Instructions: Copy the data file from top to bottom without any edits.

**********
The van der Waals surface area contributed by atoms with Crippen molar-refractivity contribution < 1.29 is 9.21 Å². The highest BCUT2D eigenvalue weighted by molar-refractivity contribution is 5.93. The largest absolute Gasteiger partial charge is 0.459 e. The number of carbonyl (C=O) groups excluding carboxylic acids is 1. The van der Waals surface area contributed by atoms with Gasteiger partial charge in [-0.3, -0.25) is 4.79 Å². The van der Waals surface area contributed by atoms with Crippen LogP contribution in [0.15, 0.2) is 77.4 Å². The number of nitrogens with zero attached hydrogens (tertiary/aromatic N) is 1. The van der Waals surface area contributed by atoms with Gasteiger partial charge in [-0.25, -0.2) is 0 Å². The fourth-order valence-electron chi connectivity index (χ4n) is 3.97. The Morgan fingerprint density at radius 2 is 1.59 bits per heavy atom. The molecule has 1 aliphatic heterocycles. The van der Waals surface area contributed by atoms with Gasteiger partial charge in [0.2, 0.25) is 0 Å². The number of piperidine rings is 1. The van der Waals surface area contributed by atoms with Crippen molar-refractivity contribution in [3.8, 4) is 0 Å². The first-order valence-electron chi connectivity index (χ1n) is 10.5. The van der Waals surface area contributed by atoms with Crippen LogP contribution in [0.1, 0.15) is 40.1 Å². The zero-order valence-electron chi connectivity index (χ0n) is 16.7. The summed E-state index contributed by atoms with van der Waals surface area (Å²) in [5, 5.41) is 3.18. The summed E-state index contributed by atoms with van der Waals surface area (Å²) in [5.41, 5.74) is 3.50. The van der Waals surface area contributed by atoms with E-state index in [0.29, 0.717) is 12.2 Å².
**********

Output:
The van der Waals surface area contributed by atoms with Crippen molar-refractivity contribution < 1.29 is 9.21 Å². The highest BCUT2D eigenvalue weighted by molar-refractivity contribution is 5.93. The largest absolute Gasteiger partial charge is 0.459 e. The number of carbonyl (C=O) groups excluding carboxylic acids is 1. The van der Waals surface area contributed by atoms with Gasteiger partial charge in [-0.3, -0.25) is 4.79 Å². The van der Waals surface area contributed by atoms with Crippen LogP contribution in [0.15, 0.2) is 77.4 Å². The number of nitrogens with zero attached hydrogens (tertiary/aromatic N) is 1. The van der Waals surface area contributed by atoms with Gasteiger partial charge in [-0.25, -0.2) is 0 Å². The fourth-order valence-electron chi connectivity index (χ4n) is 3.97. The Morgan fingerprint density at radius 2 is 1.59 bits per heavy atom. The molecule has 1 aliphatic heterocycles. The van der Waals surface area contributed by atoms with Gasteiger partial charge in [0.2, 0.25) is 0 Å². The number of piperidine rings is 1. The van der Waals surface area contributed by atoms with Crippen molar-refractivity contribution in [3.8, 4) is 0 Å². The first-order valence-electron chi connectivity index (χ1n) is 10.5. The van der Waals surface area contributed by atoms with Crippen LogP contribution in [0.1, 0.15) is 40.1 Å². The zero-order valence-electron chi connectivity index (χ0n) is 16.7. The summed E-state index contributed by atoms with van der Waals surface area (Å²) in [5, 5.41) is 3.18. The summed E-state index contributed by atoms with van der Waals surface area (Å²) in [5.41, 5.74) is 3.50. The van der Waals surface area contributed by atoms with E-state index in [0.29, 0.717) is 12.2 Å².